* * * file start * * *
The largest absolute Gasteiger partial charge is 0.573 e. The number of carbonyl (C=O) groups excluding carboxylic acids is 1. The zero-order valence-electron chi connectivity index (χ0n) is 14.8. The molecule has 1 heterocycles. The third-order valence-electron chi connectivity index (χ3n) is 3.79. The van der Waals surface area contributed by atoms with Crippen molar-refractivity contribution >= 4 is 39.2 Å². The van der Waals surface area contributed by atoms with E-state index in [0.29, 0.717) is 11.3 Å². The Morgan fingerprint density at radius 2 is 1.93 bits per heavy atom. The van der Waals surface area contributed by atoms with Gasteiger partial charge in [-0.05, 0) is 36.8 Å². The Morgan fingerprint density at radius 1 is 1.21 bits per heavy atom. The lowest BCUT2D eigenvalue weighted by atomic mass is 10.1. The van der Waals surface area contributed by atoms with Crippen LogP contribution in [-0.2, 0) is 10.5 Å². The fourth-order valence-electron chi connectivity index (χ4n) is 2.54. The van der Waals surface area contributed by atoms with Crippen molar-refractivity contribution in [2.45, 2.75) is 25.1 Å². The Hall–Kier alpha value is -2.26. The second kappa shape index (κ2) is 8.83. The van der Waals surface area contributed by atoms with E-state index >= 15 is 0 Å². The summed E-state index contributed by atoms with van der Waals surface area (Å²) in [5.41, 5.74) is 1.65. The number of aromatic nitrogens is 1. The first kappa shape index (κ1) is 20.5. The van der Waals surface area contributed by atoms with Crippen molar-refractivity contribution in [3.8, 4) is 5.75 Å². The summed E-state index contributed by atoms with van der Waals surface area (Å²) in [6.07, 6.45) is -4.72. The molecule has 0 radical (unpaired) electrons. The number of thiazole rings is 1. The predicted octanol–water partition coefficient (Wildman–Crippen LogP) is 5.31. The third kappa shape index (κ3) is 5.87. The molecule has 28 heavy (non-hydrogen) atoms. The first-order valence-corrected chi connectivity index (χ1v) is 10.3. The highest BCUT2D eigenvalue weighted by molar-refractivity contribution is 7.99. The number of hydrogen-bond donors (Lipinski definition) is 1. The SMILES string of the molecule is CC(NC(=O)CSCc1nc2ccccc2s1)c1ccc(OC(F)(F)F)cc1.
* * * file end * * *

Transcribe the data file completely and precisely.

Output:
The largest absolute Gasteiger partial charge is 0.573 e. The number of carbonyl (C=O) groups excluding carboxylic acids is 1. The zero-order valence-electron chi connectivity index (χ0n) is 14.8. The molecule has 1 heterocycles. The third-order valence-electron chi connectivity index (χ3n) is 3.79. The van der Waals surface area contributed by atoms with Crippen molar-refractivity contribution >= 4 is 39.2 Å². The van der Waals surface area contributed by atoms with E-state index in [0.29, 0.717) is 11.3 Å². The Morgan fingerprint density at radius 2 is 1.93 bits per heavy atom. The van der Waals surface area contributed by atoms with Gasteiger partial charge in [-0.05, 0) is 36.8 Å². The Morgan fingerprint density at radius 1 is 1.21 bits per heavy atom. The lowest BCUT2D eigenvalue weighted by atomic mass is 10.1. The van der Waals surface area contributed by atoms with Crippen LogP contribution in [-0.2, 0) is 10.5 Å². The fourth-order valence-electron chi connectivity index (χ4n) is 2.54. The van der Waals surface area contributed by atoms with Crippen molar-refractivity contribution in [2.45, 2.75) is 25.1 Å². The Hall–Kier alpha value is -2.26. The second kappa shape index (κ2) is 8.83. The van der Waals surface area contributed by atoms with E-state index >= 15 is 0 Å². The summed E-state index contributed by atoms with van der Waals surface area (Å²) in [5.41, 5.74) is 1.65. The number of aromatic nitrogens is 1. The first kappa shape index (κ1) is 20.5. The van der Waals surface area contributed by atoms with Crippen molar-refractivity contribution in [3.8, 4) is 5.75 Å². The summed E-state index contributed by atoms with van der Waals surface area (Å²) in [6.07, 6.45) is -4.72. The molecule has 0 radical (unpaired) electrons. The number of thiazole rings is 1. The predicted octanol–water partition coefficient (Wildman–Crippen LogP) is 5.31. The third kappa shape index (κ3) is 5.87. The molecule has 28 heavy (non-hydrogen) atoms. The first-order valence-corrected chi connectivity index (χ1v) is 10.3. The highest BCUT2D eigenvalue weighted by molar-refractivity contribution is 7.99. The number of hydrogen-bond donors (Lipinski definition) is 1. The SMILES string of the molecule is CC(NC(=O)CSCc1nc2ccccc2s1)c1ccc(OC(F)(F)F)cc1.